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Across the river from the Four Courts stands The Brazen Head, reputed to be the oldest pub in Europe. A tavern has stood on this site since Viking times and The Brazen Head celebrated its 800th birthday in 1998. James Joyce was a regular and makes two references to a "Brazen Head" in Ulysses. Today one can enjoy a drink, order some scrumptious food and listen to the impromptu Irish traditional sessions that usually take place at the weekend; all in a historical and literary setting.
Situated inside Dublin's Trinity College, Oscar Wilde Centre was established in the year 1998. It remains a highly regarded teaching and academic research unit offering post-graduate courses. The structure which houses the center is the same where the great writer was born. Noted poets Gerald Dawe and Brendan Kennelly established the center which offers M.Phil in Irish Writing, the first ever such program in Ireland.
Charles Dickens' novels famously chronicled the lives and dramas of 19th century London in the throes of the industrial revolution, and his portrayal of slums and workhouses drew on his own family's experiences of poverty and debt. However, The Charles Dickens Museum is anything but bleak, unlike the lives of his characters. The drawing room of the Dickens' House where he held literary salons has been lovingly restored, and elsewhere you can view all manner of Dickens paraphernalia including personal letters and notes as well as manuscripts and first editions of his books. Â Â
The bustling neighborhood of Castello is home to one of the most interesting bookshops in the city. One look inside Libreria Acqua Alta, and you'll fall in love with the place. Books appear to have ransacked the entire store, spilling over from the bookshelves to every conceivable space in the sparse area, from the decorative gondola to the out-of-place bathtub. The chaotic set up has a strange charm to it, and has made the bookshop, a well-loved institution in the city. Needless to say, the store's collection is eclectic.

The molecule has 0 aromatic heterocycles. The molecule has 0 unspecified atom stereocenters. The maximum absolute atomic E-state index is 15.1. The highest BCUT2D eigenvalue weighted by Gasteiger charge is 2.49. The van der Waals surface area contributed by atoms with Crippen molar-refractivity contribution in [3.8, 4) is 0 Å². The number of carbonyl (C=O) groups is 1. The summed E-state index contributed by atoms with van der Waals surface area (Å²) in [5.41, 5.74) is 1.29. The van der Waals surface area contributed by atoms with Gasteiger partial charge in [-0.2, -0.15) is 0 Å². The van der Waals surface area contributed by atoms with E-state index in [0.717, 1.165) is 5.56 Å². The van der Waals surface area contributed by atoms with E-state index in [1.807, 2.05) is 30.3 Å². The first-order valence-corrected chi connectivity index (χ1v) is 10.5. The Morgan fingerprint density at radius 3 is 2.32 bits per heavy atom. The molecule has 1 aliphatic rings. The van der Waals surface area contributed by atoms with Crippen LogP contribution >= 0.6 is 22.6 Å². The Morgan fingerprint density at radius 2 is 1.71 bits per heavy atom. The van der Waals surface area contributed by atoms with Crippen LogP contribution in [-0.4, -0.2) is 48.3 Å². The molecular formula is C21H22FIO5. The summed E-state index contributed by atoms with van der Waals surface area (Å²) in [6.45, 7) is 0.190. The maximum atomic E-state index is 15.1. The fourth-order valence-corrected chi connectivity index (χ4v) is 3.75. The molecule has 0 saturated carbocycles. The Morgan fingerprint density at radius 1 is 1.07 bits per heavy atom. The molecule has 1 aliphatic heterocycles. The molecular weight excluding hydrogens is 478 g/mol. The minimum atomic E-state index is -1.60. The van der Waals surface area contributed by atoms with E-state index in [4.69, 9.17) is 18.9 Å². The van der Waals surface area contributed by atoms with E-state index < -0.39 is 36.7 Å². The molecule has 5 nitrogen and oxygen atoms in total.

Come visit the birthplace of one of America's best-loved authors, Emily Dickinson, who was born here in December 1830. The famed poet spent most of her life here composing over 1800 poems. The property consists of two different residences that are open to the public: The Evergreens, home to Emily's brother Austin, and The Homestead, where she lived and where her numerous unpublished poems were found after her death. Visitors can see both houses through special guided and audio tours.
Popularized by the famous Harry Potter novel and film franchise, King's Cross Station and its Platform 9 3/4 is every bit as magical as you'd expect it to be. A place where imagination comes to life, although this might be a regular railway station, it does not stop hundreds of visitors each day, from taking pictures at the fabled entrance to Platform 9 3/4. While running into the pillar won't actually get you to the train to Hogwarts, you can in fact hop on to a train that will take you to various destinations around the country.
After an exhaustive and careful restoration of this beautiful 1919 theater, the biggest bookstore in Latin America opened in what used to be the old Grand Splendid cinema. Without altering the old structure—twinned with the Opera de Paris theatre—it still has its original features and magnificent friezes, like the one on the spectacular dome. There is now a cafeteria in place of the stage, where you can read books taken from the bookshelves. There are also reading places on the corners of the main floor and in the old balconies on the first floor, furnished with tables and comfortable armchairs, computers for searching or online purchasing and an area dedicated to children, 'El Ateneo Junior', with interactive games and storytelling. There is also a small music stage, CDs and DVDs for sale, art exhibitions on the third floor and facilities for watching DVDs.